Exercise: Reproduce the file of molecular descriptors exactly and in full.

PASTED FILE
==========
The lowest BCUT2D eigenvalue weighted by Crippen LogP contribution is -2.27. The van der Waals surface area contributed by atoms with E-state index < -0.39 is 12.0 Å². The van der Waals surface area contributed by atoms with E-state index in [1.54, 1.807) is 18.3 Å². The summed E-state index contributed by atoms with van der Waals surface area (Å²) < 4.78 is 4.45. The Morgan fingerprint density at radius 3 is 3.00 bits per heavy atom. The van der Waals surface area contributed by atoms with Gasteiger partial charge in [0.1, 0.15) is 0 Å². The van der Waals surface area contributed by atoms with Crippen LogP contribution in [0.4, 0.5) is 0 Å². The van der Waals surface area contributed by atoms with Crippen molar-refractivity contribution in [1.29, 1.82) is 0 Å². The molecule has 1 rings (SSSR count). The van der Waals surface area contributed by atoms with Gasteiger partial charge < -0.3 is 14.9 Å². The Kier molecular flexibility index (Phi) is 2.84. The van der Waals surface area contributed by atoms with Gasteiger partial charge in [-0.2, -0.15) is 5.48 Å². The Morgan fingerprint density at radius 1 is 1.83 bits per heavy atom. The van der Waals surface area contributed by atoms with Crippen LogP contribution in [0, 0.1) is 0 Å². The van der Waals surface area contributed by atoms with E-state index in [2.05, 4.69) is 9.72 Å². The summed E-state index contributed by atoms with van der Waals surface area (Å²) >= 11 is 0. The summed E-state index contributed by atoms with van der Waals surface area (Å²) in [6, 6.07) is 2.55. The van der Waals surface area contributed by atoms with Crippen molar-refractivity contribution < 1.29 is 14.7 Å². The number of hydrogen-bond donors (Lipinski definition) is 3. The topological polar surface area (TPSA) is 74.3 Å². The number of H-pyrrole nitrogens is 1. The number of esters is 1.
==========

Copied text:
The lowest BCUT2D eigenvalue weighted by Crippen LogP contribution is -2.27. The van der Waals surface area contributed by atoms with E-state index < -0.39 is 12.0 Å². The van der Waals surface area contributed by atoms with E-state index in [1.54, 1.807) is 18.3 Å². The summed E-state index contributed by atoms with van der Waals surface area (Å²) < 4.78 is 4.45. The Morgan fingerprint density at radius 3 is 3.00 bits per heavy atom. The van der Waals surface area contributed by atoms with Gasteiger partial charge in [0.1, 0.15) is 0 Å². The van der Waals surface area contributed by atoms with Crippen LogP contribution in [0.4, 0.5) is 0 Å². The van der Waals surface area contributed by atoms with Crippen molar-refractivity contribution in [1.29, 1.82) is 0 Å². The molecule has 1 rings (SSSR count). The van der Waals surface area contributed by atoms with Gasteiger partial charge < -0.3 is 14.9 Å². The Kier molecular flexibility index (Phi) is 2.84. The van der Waals surface area contributed by atoms with Gasteiger partial charge in [-0.2, -0.15) is 5.48 Å². The Morgan fingerprint density at radius 1 is 1.83 bits per heavy atom. The van der Waals surface area contributed by atoms with Crippen LogP contribution in [0, 0.1) is 0 Å². The van der Waals surface area contributed by atoms with E-state index in [2.05, 4.69) is 9.72 Å². The summed E-state index contributed by atoms with van der Waals surface area (Å²) >= 11 is 0. The summed E-state index contributed by atoms with van der Waals surface area (Å²) in [6, 6.07) is 2.55. The van der Waals surface area contributed by atoms with Crippen molar-refractivity contribution < 1.29 is 14.7 Å². The number of hydrogen-bond donors (Lipinski definition) is 3. The topological polar surface area (TPSA) is 74.3 Å². The number of H-pyrrole nitrogens is 1. The number of esters is 1.